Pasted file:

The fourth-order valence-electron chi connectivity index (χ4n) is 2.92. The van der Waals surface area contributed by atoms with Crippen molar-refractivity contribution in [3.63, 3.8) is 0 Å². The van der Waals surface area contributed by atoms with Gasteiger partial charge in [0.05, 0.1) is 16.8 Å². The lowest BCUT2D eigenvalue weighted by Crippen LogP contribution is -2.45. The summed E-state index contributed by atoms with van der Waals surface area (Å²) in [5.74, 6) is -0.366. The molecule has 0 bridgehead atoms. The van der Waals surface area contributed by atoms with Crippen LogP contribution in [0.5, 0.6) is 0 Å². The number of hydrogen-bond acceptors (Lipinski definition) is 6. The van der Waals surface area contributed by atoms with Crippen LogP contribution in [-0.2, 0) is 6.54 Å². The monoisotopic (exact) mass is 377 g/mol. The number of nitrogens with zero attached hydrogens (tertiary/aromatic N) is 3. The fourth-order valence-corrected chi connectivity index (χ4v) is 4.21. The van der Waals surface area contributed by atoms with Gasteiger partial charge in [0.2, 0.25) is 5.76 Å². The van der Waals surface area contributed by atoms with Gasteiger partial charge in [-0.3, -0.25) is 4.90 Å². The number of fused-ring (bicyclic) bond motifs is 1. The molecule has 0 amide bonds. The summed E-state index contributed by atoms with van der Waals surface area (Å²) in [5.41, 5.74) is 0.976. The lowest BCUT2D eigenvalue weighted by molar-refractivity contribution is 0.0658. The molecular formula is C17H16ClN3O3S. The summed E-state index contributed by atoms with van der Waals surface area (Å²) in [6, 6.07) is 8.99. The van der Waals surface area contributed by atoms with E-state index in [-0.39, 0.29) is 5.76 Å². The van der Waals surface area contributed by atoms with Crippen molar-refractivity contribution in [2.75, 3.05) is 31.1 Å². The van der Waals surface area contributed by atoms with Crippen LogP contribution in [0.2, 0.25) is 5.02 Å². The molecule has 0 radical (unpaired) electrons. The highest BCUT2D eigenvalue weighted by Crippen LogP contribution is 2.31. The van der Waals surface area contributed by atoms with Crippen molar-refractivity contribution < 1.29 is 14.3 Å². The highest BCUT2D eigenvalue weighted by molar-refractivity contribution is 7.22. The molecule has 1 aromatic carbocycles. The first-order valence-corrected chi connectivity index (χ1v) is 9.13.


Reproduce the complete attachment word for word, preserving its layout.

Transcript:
The fourth-order valence-electron chi connectivity index (χ4n) is 2.92. The van der Waals surface area contributed by atoms with Crippen molar-refractivity contribution in [3.63, 3.8) is 0 Å². The van der Waals surface area contributed by atoms with Gasteiger partial charge in [0.05, 0.1) is 16.8 Å². The lowest BCUT2D eigenvalue weighted by Crippen LogP contribution is -2.45. The summed E-state index contributed by atoms with van der Waals surface area (Å²) in [5.74, 6) is -0.366. The molecule has 0 bridgehead atoms. The van der Waals surface area contributed by atoms with Crippen LogP contribution in [0.5, 0.6) is 0 Å². The number of hydrogen-bond acceptors (Lipinski definition) is 6. The van der Waals surface area contributed by atoms with Crippen LogP contribution in [-0.2, 0) is 6.54 Å². The monoisotopic (exact) mass is 377 g/mol. The number of nitrogens with zero attached hydrogens (tertiary/aromatic N) is 3. The fourth-order valence-corrected chi connectivity index (χ4v) is 4.21. The van der Waals surface area contributed by atoms with Gasteiger partial charge in [0.2, 0.25) is 5.76 Å². The van der Waals surface area contributed by atoms with Gasteiger partial charge in [-0.3, -0.25) is 4.90 Å². The number of fused-ring (bicyclic) bond motifs is 1. The molecule has 0 amide bonds. The summed E-state index contributed by atoms with van der Waals surface area (Å²) in [5.41, 5.74) is 0.976. The lowest BCUT2D eigenvalue weighted by molar-refractivity contribution is 0.0658. The molecular formula is C17H16ClN3O3S. The summed E-state index contributed by atoms with van der Waals surface area (Å²) in [6, 6.07) is 8.99. The van der Waals surface area contributed by atoms with E-state index in [-0.39, 0.29) is 5.76 Å². The van der Waals surface area contributed by atoms with Crippen molar-refractivity contribution in [2.75, 3.05) is 31.1 Å². The van der Waals surface area contributed by atoms with Crippen LogP contribution in [0.2, 0.25) is 5.02 Å². The molecule has 0 radical (unpaired) electrons. The highest BCUT2D eigenvalue weighted by Crippen LogP contribution is 2.31. The van der Waals surface area contributed by atoms with Crippen molar-refractivity contribution < 1.29 is 14.3 Å². The highest BCUT2D eigenvalue weighted by molar-refractivity contribution is 7.22. The molecule has 1 aromatic carbocycles. The first-order valence-corrected chi connectivity index (χ1v) is 9.13.